(In which I have to accept that literary teenagers are generally not literal.)
If there is one thing that I’d like my Literature students to acquire, (not learn, because I’m afraid I can never teach it. Or if I can, that it will not take them as far as I like it.) it is to be motivated to read. Their reading interest has also interested me and in the process frustrated me. I wish I can just transfer my own penchant for reading just to get it all over and done with already. But of course this world is not fictional so I just can’t. Maybe one day I’ll write a novel about this and consider it my greatest contribution to the teaching profession. Kidding.
As an on-again-off-again reader, my reading motivation varies depending on season and stress level, from interest (hello, art and historical fiction) to just plain curiosity and the urge not to stop reading (I’m looking at you, the rest of my books). But recently, my motivation lies embarrassingly (or maybe not) on movie adaptations of novels, as what happened to The Hobbit, The Mortal Instruments Series, The Hunger Games Trilogy and The Fault In Our Stars. Enter: The Divergent Trilogy.
I’ll admit that if not for the film adaptation being “One of the Most Anticipated Movie of the Year”, I would not have taken interest in this novel, primarily because I don’t quite enjoy dystopian YA novels. I still believe that sixteen to eighteen-year-olds have better things to do than… well… leading a revolution. But reading them once in a while enlightens me in a way that other subgenres can’t. So, anyway. . .
In Divergent, the first book, Beatrice Prior and her brother Caleb, get to choose their faction in the Choosing Ceremony. There are five factions to choose from, and the factions are identified by the dominant virtue of their members. There’s Abnegation, who value selflessness; Erudite, who value intelligence; Dauntless, who value courage; Candor, who value honesty; and Amity who value peace. Beatrice and Caleb are both born in Abnegation, but in the Choosing Ceremony, they will decide if they want to stay in their home faction or choose to leave it for another one; the latter being a bitter choice since that would mean abandoning their families too.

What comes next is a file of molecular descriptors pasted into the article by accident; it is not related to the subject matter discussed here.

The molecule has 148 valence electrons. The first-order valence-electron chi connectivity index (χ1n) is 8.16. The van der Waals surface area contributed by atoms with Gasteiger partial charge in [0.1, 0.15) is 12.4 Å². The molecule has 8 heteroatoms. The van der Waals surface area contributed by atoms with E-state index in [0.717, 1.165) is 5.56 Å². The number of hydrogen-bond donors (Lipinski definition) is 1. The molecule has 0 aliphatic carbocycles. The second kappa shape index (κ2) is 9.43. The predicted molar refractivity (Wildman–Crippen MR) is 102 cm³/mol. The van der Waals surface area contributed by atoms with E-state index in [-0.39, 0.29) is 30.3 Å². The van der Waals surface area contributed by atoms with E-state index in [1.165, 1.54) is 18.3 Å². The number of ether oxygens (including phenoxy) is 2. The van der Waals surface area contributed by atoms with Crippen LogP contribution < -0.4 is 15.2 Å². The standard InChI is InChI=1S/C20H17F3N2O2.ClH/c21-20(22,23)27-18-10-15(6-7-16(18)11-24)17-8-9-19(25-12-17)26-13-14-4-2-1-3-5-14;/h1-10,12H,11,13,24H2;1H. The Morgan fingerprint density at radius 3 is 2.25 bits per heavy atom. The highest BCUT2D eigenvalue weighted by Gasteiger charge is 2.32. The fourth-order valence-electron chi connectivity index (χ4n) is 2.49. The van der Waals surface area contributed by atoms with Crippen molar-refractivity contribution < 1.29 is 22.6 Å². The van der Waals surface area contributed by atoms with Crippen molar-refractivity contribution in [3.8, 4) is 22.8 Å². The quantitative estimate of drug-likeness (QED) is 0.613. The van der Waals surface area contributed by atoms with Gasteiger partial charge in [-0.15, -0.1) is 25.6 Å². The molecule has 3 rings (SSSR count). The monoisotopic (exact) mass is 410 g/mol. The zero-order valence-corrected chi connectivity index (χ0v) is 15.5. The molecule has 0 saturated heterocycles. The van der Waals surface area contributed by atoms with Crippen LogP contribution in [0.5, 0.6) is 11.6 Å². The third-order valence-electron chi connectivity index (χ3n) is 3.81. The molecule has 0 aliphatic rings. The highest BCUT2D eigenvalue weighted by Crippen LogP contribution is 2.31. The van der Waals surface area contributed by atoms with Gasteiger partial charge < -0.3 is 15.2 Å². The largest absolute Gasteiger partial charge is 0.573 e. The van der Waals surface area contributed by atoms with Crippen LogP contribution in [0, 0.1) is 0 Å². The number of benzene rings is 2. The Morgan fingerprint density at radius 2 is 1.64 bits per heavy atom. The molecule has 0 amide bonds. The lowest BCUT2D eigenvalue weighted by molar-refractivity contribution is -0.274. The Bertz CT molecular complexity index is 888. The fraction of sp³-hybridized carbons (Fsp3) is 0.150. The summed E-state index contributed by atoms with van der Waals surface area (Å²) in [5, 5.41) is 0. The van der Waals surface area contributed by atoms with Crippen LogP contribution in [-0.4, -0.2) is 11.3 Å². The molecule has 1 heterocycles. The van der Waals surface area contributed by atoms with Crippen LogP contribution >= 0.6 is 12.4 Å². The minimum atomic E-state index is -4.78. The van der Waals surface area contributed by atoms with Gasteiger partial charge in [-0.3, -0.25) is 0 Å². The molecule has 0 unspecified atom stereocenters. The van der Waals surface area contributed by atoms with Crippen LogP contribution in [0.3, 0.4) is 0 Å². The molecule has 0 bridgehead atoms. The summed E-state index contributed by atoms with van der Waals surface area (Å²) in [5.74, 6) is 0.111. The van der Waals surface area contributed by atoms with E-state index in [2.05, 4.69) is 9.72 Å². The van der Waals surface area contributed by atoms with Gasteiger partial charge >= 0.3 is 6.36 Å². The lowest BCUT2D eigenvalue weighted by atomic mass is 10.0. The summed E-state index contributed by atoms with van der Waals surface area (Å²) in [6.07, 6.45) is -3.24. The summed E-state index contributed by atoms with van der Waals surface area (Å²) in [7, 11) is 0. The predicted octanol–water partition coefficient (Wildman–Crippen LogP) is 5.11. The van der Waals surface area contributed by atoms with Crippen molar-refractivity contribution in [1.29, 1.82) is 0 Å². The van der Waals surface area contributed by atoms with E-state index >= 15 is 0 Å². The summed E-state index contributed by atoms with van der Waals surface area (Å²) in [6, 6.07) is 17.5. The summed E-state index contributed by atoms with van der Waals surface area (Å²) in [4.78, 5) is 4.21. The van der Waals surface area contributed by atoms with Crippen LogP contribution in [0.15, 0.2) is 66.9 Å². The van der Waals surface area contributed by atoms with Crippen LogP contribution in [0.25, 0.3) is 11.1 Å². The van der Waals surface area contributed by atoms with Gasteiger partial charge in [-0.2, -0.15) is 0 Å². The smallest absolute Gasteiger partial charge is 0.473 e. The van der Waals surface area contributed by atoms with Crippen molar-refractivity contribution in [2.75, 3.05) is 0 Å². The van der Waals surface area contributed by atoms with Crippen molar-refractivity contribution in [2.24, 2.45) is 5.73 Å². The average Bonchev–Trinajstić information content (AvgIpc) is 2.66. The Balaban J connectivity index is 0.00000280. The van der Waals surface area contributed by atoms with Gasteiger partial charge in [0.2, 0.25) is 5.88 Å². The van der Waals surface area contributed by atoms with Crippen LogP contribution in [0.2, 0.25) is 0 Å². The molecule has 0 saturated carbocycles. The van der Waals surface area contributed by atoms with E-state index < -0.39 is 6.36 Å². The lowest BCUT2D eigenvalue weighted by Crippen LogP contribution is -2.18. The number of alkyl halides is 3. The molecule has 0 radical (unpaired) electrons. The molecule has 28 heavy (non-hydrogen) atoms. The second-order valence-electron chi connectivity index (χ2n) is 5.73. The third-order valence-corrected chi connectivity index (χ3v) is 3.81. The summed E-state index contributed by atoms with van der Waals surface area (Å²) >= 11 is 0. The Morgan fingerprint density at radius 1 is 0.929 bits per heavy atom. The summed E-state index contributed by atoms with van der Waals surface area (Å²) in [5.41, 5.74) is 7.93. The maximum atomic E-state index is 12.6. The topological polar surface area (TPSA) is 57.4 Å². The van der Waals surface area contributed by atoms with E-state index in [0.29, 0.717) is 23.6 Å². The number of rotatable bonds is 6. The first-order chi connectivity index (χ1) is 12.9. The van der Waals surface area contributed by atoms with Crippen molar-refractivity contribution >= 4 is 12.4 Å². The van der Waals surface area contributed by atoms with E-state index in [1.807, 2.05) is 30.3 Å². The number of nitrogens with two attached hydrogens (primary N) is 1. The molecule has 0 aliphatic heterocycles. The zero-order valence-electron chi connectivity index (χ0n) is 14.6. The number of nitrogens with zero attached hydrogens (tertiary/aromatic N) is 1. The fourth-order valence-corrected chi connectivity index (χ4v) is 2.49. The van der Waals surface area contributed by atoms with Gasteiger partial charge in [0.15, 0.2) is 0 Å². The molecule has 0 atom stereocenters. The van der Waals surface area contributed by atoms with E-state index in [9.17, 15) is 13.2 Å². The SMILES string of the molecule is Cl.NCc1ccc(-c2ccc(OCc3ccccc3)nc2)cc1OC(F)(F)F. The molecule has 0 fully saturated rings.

But they choose the latter. Beatrice chooses Dauntless and Caleb chooses Erudite. The next part after choosing is staying in their chosen faction. And the way to stay is to survive the initiation. Otherwise, they will be thrown out of the faction and will be outcast, known as factionless.
Beatrice decides to be known as Tris and struggles to fit in Dauntless where she experiences humiliation after humiliation both because of her upbringing and her skills, or lack thereof. But these struggles are made surmountable thanks to Four, whom she meets and falls in love with. But their togetherness and her newfound life in Dauntless is threatened by her true identity, which will also be the cause of the loss of so many lives, including the ones she value the most.